aunted suicides, who like Nickleby are plagued by phantoms of the self, appear with some regularity in Dickens, but they abound in the fiction of the Irish writer Joseph Sheridan Le Fanu. Dickens himself was fascinated by the work of Le Fanu and printed Le Fanu's "Green Tea" in his periodical, All the Year Round (1869). Dickens's correspondence regarding that publication is itself of interest. Convinced that Le Fanu was an expert on "spectral illusions" because of the writer's passages on Swedenborgianism, Dickens requested that Le Fanu send on to Madame de la Rue all possible information about such illusions. One of Dickens's friends, Madame de la Rue had suffered from spectres for thirty to forty years, and Dickens had already tried mesmerism as a cure. Le Farm's own haunted figures are, however, not women but male aristocrats like Varney. Tormented by grotesque hallucinations and personifications of evil in the form of various others — ghosts, spectral monkeys, or other preternatural beings — ultimately they are driven to their deaths. Here once again their phantoms seem to be aspects of the self displaced and imagined as things or people outside the self. Some seem palpable, witnessed by people other than those they haunt, while others only manifest themselves to the haunted. All are equally destructive.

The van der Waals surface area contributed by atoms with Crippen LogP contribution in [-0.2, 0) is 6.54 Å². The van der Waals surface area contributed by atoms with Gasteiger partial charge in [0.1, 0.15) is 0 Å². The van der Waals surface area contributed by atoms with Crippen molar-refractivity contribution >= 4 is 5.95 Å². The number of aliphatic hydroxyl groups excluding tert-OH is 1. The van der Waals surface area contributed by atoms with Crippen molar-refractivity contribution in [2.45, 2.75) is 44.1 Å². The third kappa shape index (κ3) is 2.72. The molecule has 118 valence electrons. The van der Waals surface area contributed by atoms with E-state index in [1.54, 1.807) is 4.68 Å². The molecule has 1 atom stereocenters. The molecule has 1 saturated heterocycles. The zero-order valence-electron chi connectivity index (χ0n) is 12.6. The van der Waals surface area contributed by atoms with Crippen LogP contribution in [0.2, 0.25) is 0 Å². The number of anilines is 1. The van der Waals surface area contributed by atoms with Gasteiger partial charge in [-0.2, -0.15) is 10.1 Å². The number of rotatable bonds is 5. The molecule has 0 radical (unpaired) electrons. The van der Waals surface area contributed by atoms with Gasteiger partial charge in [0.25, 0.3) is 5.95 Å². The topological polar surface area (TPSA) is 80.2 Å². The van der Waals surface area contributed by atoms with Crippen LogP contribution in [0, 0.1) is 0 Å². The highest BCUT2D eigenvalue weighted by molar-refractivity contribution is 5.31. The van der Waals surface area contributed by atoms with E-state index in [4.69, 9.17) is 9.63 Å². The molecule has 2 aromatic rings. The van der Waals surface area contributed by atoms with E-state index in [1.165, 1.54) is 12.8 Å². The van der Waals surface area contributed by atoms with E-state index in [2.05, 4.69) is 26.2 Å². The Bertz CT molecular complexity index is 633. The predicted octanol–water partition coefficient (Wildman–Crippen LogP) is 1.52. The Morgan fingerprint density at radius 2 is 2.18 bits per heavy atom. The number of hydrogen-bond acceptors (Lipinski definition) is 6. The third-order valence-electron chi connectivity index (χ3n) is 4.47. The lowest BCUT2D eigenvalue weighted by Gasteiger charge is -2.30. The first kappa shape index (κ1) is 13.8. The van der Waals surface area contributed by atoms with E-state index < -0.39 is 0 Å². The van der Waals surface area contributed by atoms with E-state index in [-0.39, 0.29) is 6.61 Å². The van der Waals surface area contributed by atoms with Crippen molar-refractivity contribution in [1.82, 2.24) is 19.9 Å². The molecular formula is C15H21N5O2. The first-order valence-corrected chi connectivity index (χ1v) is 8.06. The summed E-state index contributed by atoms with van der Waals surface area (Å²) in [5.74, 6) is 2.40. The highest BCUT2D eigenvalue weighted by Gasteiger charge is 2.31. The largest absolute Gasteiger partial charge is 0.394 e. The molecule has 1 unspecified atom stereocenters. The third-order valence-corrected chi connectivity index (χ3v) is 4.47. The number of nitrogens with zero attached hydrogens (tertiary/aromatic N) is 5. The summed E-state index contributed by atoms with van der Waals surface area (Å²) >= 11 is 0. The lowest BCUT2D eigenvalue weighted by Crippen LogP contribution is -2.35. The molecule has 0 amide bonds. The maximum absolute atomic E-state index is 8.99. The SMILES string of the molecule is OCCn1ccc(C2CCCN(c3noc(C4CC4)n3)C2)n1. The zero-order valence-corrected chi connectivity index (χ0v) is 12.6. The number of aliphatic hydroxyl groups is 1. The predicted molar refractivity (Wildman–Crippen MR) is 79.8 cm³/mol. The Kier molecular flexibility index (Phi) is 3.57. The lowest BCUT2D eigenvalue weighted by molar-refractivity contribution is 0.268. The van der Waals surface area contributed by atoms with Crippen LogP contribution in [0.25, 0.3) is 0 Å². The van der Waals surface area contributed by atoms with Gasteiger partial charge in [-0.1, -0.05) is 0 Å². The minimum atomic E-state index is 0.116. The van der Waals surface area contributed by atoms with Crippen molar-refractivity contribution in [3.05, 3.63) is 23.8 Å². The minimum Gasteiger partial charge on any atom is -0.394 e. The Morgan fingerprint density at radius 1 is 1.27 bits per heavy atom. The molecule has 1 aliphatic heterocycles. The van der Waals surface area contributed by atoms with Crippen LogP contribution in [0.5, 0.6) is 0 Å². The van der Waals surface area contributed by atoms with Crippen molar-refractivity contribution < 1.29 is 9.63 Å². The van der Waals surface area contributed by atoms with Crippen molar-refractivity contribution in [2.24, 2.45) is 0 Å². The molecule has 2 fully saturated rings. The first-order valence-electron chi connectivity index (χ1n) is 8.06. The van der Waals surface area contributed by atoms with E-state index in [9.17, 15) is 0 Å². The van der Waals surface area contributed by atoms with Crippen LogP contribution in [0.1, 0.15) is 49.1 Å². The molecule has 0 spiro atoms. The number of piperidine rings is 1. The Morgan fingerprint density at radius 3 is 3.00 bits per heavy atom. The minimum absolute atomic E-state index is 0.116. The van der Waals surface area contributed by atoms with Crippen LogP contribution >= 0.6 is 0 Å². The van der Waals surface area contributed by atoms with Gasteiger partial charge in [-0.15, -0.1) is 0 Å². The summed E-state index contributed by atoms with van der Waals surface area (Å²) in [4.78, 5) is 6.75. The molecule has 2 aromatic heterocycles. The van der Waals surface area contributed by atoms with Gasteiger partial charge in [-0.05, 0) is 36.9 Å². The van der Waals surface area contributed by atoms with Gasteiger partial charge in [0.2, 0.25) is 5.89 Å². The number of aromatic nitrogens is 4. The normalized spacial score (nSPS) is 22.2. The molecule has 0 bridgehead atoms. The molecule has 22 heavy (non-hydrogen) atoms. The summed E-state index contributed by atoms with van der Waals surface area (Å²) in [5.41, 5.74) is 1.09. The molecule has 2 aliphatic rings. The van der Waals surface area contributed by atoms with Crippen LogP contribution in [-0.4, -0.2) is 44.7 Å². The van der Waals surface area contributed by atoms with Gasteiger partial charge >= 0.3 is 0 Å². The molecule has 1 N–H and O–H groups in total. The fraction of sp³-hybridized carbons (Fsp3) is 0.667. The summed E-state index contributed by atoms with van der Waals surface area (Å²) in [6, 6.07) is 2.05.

In Le Fanu's "The Fortunes of Sir Robert Ardagh" (written 1838-40), [109/110] for example, Ardagh is plagued by a foreign valet named Jacque, known to Ardagh's servants as "Jack the devil":
This man's personal appearance was, to say the least of it, extremely odd; he was low in stature; and this defect was enhanced by a distortion of the spine, so considerable as almost to amount to a hunch; his features, too, had all that sharpness and sickliness of hue which generally accompany deformity; he wore his hair, which was black as soot, in heavy neglected ringlets about his shoulders, and always without powder — a peculiarity in those days. There was something unpleasant, too, in the circumstance that he never raised his eyes to meet those of another; this fact was often cited as a proof of his being something nor quite right, and said to result not from the timidity which is supposed in most cases to induce this habit, but from a consciousness that his eye possessed a power which, if exhibited, would betray a supernatural origin. 
Like Dickens's deformed Quilp, black Jacque delights in the distress of others. When Ardagh's son and heir is stillborn, the valet chuckles with merriment. Nevertheless, Ardagh is deeply attached to Jacque and treats him as a second self; "His commands are mine" (PP, 28), Ardagh tells another servant. Eventually, Jacque leaves the household, much to the relief of all but Sir Robert himself. From the day of his departure, Ardagh sinks into apathy, becoming more and more indifferent and abstracted. Bit by bit, he declines into death, or so goes the second version of Sir Robert's story, "authenticated by human testimony" (PP, 22).